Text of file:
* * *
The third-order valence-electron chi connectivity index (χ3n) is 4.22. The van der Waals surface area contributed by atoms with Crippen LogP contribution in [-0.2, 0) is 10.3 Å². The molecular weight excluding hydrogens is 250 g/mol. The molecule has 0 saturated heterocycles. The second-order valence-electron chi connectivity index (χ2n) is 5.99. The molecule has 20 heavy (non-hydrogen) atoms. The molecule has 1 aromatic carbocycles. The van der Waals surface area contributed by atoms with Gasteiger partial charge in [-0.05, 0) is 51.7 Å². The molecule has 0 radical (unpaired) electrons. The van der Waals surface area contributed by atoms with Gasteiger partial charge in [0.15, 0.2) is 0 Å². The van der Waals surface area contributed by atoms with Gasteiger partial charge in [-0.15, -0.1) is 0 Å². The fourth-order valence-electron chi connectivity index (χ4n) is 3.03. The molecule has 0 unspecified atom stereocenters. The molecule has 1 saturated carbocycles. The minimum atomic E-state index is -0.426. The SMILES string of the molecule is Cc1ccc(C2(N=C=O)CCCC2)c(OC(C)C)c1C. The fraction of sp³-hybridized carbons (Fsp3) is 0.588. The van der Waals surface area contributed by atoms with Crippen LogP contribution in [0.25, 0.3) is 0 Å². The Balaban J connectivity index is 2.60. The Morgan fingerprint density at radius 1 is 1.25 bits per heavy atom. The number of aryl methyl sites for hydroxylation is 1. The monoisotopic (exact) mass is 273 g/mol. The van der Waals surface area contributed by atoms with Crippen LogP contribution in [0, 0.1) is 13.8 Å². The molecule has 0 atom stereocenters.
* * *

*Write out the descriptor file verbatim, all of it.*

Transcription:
The third-order valence-electron chi connectivity index (χ3n) is 4.22. The van der Waals surface area contributed by atoms with Crippen LogP contribution in [-0.2, 0) is 10.3 Å². The molecular weight excluding hydrogens is 250 g/mol. The molecule has 0 saturated heterocycles. The second-order valence-electron chi connectivity index (χ2n) is 5.99. The molecule has 20 heavy (non-hydrogen) atoms. The molecule has 1 aromatic carbocycles. The van der Waals surface area contributed by atoms with Gasteiger partial charge in [-0.05, 0) is 51.7 Å². The molecule has 0 radical (unpaired) electrons. The van der Waals surface area contributed by atoms with Gasteiger partial charge in [0.15, 0.2) is 0 Å². The van der Waals surface area contributed by atoms with Gasteiger partial charge in [-0.15, -0.1) is 0 Å². The fourth-order valence-electron chi connectivity index (χ4n) is 3.03. The molecule has 0 unspecified atom stereocenters. The molecule has 1 saturated carbocycles. The minimum atomic E-state index is -0.426. The SMILES string of the molecule is Cc1ccc(C2(N=C=O)CCCC2)c(OC(C)C)c1C. The fraction of sp³-hybridized carbons (Fsp3) is 0.588. The van der Waals surface area contributed by atoms with Crippen LogP contribution in [0.25, 0.3) is 0 Å². The Balaban J connectivity index is 2.60. The Morgan fingerprint density at radius 1 is 1.25 bits per heavy atom. The number of aryl methyl sites for hydroxylation is 1. The monoisotopic (exact) mass is 273 g/mol. The van der Waals surface area contributed by atoms with Crippen LogP contribution in [0, 0.1) is 13.8 Å². The molecule has 0 atom stereocenters.